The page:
1. P. Naresh, S.-H. Cha, and C. C. Tappert, “Establishing the uniqueness of the human voice for security applications,” in Proceedings of the Student/Faculty Research Day (CSIS '04), pp. 8.1–8.6, Pace University, May 2004.
  2. P. S. Aleksic and A. K. Katsaggelos, “Audio-visual biometrics,” Proceedings of the IEEE, vol. 94, no. 11, pp. 2025–2044, 2006. View at Publisher · View at Google Scholar · View at Scopus
  3. J. Markowitz, “The many roles of speaker classification in speaker verification and identification,” in Speaker Classification I: Fundamentals, Features, and Methods, C. Mller, Ed., Lecture Notes in Computer Science, pp. 218–225, Springer, 2007. View at Google Scholar
  4. A. Frank and A. Asuncion, “UCI Machine Learning Repository,” Irvine, Calif, USA, University of California, School of Information and Computer Science,
  5. D. T. Pham and A. B. Chan, “Control chart pattern recognition using a new type of self-organizing neural network,” Proceedings of the Institution of Mechanical Engineers, vol. 212, no. 1, pp. 115–127, 1998. View at Google Scholar · View at Scopus
  6. M. Kudo, J. Toyama, and M. Shimbo, “Multidimensional curve classification using passing-through regions,” Pattern Recognition Letters, vol. 20, no. 11–13, pp. 1103–1111, 1999. View at Publisher · View at Google Scholar · View at Scopus
  7. R. J. Alcock and Y. Manolopoulos, “Time-series similarity queries employing a feature-based approach,” in Proceedings of the 7th Hellenic Conference on Informatics, Ioannina, Greece, August 1999.
  8. A. Kanak, E. Erzin, Y. Yemez, and A. M. Tekalp, “Joint audio-video processing for biometric speaker identification,” in Proceedings of the IEEE International Conference on Accoustics, Speech, and Signal Processing, pp. 561–564, Hong Kong, China, April 2003. View at Scopus
  9. A. V. Nefian, L. H. Liang, T. Fu, and X. X. Liu, “A Bayesian approach to audio-visual speaker identification,” in Proceedings of the 4th International Conference Audio- and Video-Based Biometric Person Authentication, pp. 761–769, Guildford, UK, 2003.
  10. N. A. Fox, R. Gross, P. de Chazal, J. F. Cohn, and R. B. Reilly, “Person identification using automatic integration of speech, lip and face experts,” in Proceedings of the ACM SIGMM Multimedia Biometrics Methods and Applications Workshop (WBMA '03), pp. 25–32, Berkeley, Calif, USA, 2003.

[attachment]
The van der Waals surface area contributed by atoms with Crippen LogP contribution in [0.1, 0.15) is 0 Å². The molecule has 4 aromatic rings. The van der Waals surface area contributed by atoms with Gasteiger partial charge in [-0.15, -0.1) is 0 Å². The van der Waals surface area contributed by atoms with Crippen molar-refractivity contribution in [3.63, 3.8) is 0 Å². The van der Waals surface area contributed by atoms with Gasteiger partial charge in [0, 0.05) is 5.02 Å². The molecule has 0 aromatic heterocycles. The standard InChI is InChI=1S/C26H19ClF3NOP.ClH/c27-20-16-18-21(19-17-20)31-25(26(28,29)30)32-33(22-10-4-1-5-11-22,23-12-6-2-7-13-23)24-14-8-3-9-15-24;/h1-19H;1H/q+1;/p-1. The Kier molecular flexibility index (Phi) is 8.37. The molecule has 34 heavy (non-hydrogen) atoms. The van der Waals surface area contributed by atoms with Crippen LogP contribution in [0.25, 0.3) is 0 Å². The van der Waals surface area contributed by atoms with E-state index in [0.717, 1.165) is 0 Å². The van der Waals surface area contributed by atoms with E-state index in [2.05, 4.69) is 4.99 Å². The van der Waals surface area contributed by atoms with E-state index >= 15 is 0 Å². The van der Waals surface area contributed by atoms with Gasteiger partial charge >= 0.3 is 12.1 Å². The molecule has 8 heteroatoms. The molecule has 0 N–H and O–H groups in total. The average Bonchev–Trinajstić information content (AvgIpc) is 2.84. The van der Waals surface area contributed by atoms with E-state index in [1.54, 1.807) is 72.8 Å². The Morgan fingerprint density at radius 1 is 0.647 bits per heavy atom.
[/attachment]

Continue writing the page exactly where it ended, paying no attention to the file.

11. N. A. Fox and R. B. Reilly, “Audio-visual speaker identification based on the use of dynamic audio and visual features,” in Proceedings of the 4th International Conference Audio- and Video-Based Biometric Person Authentication, pp. 743–751, Guildford, UK, 2003.
  12. S. Bengio, “Multimodal authentication using asynchronous HMMs,” in Proceedings of the 4th International Conference Audio- and Video-Based Biometric Person Authentication, pp. 770–777, Guildford, UK, 2003.
  13. S. Bengio, “Multimodal speech processing using asynchronous hidden Markov models,” Information Fusion, vol. 5, no. 2, pp. 81–89, 2004. View at Publisher · View at Google Scholar · View at Scopus
  14. U. V. Chaudhari, G. N. Ramaswamy, G. Potamianos, and C. Neti, “Information fusion and decision cascading for audio-visual speaker recognition based on time-varying stream reliability prediction,” in Proceedings of the International Conference on Multimedia & Expo, pp. 9–12, Baltimore, Md, USA, July 2003.
  15. P. S. Aleksic and A. K. Katsaggelos, “An audio-visual person identification and verification system using FAPs as visual features,” in Proceedings of the Works Multimedia User Authentication, pp. 80–84, Santa Barbara, Calif, USA, 2003.
  16. T. Wark, S. Sridharan, and V. Chandran, “Robust speaker verification via fusion of speech and lip modalities,” in Proceedings of the IEEE International Conference on Acoustics, Speech, and Signal Processing (ICASSP '99), pp. 3061–3064, Phoenix, Ariz, USA, March 1999. View at Scopus
  17. T. Wark, S. Sridharan, and V. Chandran, “Robust speaker verification via asynchronous fusion of speech and lip information,” in Proceedings of the 2th International Conference Audio- and Video-Based Biometric Person Authentication, pp. 37–42, Washington, DC, USA, 1999.
  18. T. Wark, S. Sridharan, and V. Chandran, “Use of temporal speech and lip information for multi-modal speaker identification via multi-stream HMM's,” in Proceedings of the IEEE Interntional Conference on Acoustics, Speech, and Signal Processing, pp. 2389–2392, Istanbul, Turkey, June 2000. View at Scopus
  19. P. Jourlin, J. Luettin, D. Genoud, and H. Wassner, “Integrating acoustic and labial information for speaker identification and verification,” in Proceedings of the 5th EUR Conference Speech Communication Technology, pp. 1603–1606, Rhodes, Greece, 1997.
  20. T. J. Hazen, E. Weinstein, R. Kabir, A. Park, and B. Heisele, “Multi-modal face and speaker identification on a handheld device,” in Proceedings of the Workshop on Multimodal User Authentication, pp. 113–120, Santa Barbara, Calif, USA, 2003.
  21. C. Sanderson and K. K. Paliwal, “Identity verification using speech and face information,” Digital Signal Processing, vol. 14, no. 5, pp. 449–480, 2004. View at Publisher · View at Google Scholar · View at Scopus
  22. S. Ben-Yacoub, Y. Abdeljaoued, and E. Mayoraz, “Fusion of face and speech data for person identity verification,” IEEE Transactions on Neural Networks, vol. 10, no. 5, pp. 1065–1074, 1999. View at Publisher · View at Google Scholar · View at Scopus
  23. C. C. Chibelushi, F. Deravi, and J. S. Mason, “Voice and facial image integration for speaker recognition,” in Proceedings of the IEEE International Symposium on Multimedia Technologies and Future Applications, Southampton, UK, 1993.
  24. J. Luettin, N. Thacker, and S. Beet, “Speaker identification by lipreading,” in Proceedings of the International Conference on Spoken Language Processing (ICSLP '96), pp. 62–65, October 1996. View at Scopus
  25. P. Moreno and P. Ho, “SVM kernel adaptation in speaker classification and verification,” in Proceedings of the INTERSPEECH 2004-ICSLP, pp. 1413–1416, INTERSPEECH 2004-ICSLP, Jeju Island, Korea, 2004.